Election 2020: The Iowa Caucuses
Written by Brandon C. Kesselly (@bckesso)
Monday night, the Democratic nomination process began in earnest with the first contest, the Iowa caucuses. After months of speculation, rhetoric, and debates, we finally got to see who was truly winning over voters in the race to face President Donald J. Trump.
How does it work?
Think of it kind of like ranked-choice voting, but in person: The Iowa caucuses collect participating voters in a room and physically group them based on their preferred candidates. These groups are then used to represent each candidate’s vote share.
This year, the Iowa caucuses had three metrics represented: first alignment, final alignment, and state delegate equivalents (SDEs).
First alignment represents the initial grouping of voters in the caucuses. This is the first choice candidate for each voter. What happens here, however, is that each candidate must meet the “viability threshold” of the precinct. If they don’t, they may join another group or go home. It should be noted that candidates may join a viable group or combine with another nonviable group to make it viable. They may also choose to join an uncommitted group.
Final alignment represents the candidates’ final support after the viability shuffling. The SDEs are translated from the final alignment to a weighted representation of the precinct’s voter base. These weights are, in turn, based on the general election numbers from Hillary Clinton and Fred Hubbell, the previous presidential (2016) and gubernatorial (2018) nominees, respectively.
As of Monday, February 3, 2020, Senator Bernie Sanders of Vermont was the polling front-runner in Iowa for Democrats with 22.1%, per FiveThirtyEight. Former Vice President Joe Biden was the runner up with 20.7%, followed by South Bend, Indiana Mayor Pete Buttigieg and Massachusetts Senator Elizabeth Warren with 15.5% and 14.7%, respectively.
Based on their model, FiveThirtyEight also projected Sanders to win an average of 28% of SDEs, with 14 out of a possible 41 delegates. Biden was projected to win 26% and 12 delegates, while Buttigieg (18%) and Warren (16%) were likely to have an average of 7 and 6 delegates, respectively.
This year, the Iowa Democratic Party utilized a new smartphone app to report the results, which caused some concern in the shadow of the previous presidential election cycle. “Security experts say that the app is a potential target for early election interference,” wrote NBC’s Ben Popken, “particularly since it is downloaded on to the personal phones of the caucus managers.” Party officials responded saying they could not “[disclose] specifics about the app.”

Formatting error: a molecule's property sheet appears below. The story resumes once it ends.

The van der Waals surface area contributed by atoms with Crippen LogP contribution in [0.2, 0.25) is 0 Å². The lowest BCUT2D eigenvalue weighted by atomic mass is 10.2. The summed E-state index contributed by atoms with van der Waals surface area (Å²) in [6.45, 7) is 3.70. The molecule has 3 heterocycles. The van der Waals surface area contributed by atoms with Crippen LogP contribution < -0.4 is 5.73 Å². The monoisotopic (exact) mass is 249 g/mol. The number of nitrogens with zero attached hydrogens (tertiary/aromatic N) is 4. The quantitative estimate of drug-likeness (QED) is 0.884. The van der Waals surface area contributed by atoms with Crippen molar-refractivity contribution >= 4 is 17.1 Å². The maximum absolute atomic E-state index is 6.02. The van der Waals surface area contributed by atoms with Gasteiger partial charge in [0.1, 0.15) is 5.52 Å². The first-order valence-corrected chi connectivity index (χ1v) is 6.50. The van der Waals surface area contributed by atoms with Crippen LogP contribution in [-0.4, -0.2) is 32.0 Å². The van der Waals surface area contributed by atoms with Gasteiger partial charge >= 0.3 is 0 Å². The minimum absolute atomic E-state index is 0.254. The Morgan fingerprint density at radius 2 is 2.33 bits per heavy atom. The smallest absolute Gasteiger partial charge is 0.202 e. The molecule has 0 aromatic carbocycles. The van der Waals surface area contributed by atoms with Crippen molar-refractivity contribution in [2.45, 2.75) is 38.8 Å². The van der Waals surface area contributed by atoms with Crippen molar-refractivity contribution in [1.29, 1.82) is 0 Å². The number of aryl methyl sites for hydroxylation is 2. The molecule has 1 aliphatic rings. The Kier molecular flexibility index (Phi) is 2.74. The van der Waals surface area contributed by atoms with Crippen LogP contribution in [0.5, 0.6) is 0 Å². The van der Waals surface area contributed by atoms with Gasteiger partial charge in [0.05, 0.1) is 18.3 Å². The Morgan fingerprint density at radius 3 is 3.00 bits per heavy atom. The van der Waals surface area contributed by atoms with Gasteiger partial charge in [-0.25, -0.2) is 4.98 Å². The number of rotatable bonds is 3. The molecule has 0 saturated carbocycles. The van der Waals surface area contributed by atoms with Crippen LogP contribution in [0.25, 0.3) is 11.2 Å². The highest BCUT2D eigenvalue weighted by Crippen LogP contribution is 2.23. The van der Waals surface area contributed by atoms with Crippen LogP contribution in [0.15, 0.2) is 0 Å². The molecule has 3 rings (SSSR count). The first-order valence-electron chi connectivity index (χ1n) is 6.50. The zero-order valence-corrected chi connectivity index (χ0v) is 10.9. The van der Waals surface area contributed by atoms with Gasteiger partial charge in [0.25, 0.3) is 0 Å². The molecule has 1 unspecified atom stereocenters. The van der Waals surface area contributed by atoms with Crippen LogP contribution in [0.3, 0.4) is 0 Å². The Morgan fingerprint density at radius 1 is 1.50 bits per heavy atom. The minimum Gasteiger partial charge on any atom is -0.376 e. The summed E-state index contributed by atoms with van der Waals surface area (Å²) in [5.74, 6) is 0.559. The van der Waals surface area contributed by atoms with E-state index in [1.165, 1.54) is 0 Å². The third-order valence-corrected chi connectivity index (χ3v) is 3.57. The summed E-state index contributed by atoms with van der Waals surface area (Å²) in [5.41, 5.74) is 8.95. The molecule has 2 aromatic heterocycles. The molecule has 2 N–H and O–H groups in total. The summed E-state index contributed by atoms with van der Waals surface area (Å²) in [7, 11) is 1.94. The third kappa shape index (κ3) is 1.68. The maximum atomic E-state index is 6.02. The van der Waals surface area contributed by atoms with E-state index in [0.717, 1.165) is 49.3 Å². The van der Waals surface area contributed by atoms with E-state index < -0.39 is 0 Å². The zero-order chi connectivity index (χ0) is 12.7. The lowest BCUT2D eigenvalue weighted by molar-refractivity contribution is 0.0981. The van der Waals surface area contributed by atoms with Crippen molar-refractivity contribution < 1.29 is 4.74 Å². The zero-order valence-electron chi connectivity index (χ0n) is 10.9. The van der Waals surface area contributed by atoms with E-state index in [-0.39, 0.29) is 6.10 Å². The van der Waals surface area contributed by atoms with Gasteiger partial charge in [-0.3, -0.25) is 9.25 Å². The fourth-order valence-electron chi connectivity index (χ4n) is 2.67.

How exactly did this play out?
Due to technical difficulties with the app, official results for the Democrats were delayed well into the following day. Candidates and voters went to bed without any results reported, leading most to address their supporters while caucus managers manually tabulated and verified the data. The Sanders campaign even released their internal figures to the press, warning it was the results of only 40% of precincts.
Eventually, the official results were released. With roughly 97% of precincts reporting as of Thursday morning, Mayor Pete Buttigieg and Senator Bernie Sanders were neck and neck for first place. Buttigieg was narrowly projected the SDE front-runner with 550 SDEs (26.2%), after a first and final alignment of 36,718 (21.3%) and 42,235 (25%), respectively. Senator Sanders led both alignment tallies with 42,672 (24.7%) and 44,753 (26.5%), logging 547 SDEs (26.1%). Senator Elizabeth Warren was in third place with about 381 (18.2%), based on first and final alignments of 32,007 (18.6%) and 34,312 (20.3%). Former Vice President Biden came in fourth place with 25,699 (14.9%) and 23,051 (13.7%), netting him 331 SDEs (15.8%). We are still awaiting the final figures, but these trends are not likely to change significantly save a chance for Sanders to seal the deal in all three metrics.
February has three more Democratic debates on the 7th,19th, and 25th. Each of them precede their respective contests in the New Hampshire primary (February 11), the Nevada caucuses (February 22), and the South Carolina primary (February 29). It should be noted that the same app used in Iowa will also be used in Nevada.
March 3 is Super Tuesday, which features a whopping 16 contests and a total of 1,357 delegates up for grabs, effectively demonstrating whether there is a clear front-runner and successor to Hillary Clinton as the party’s standard bearer.
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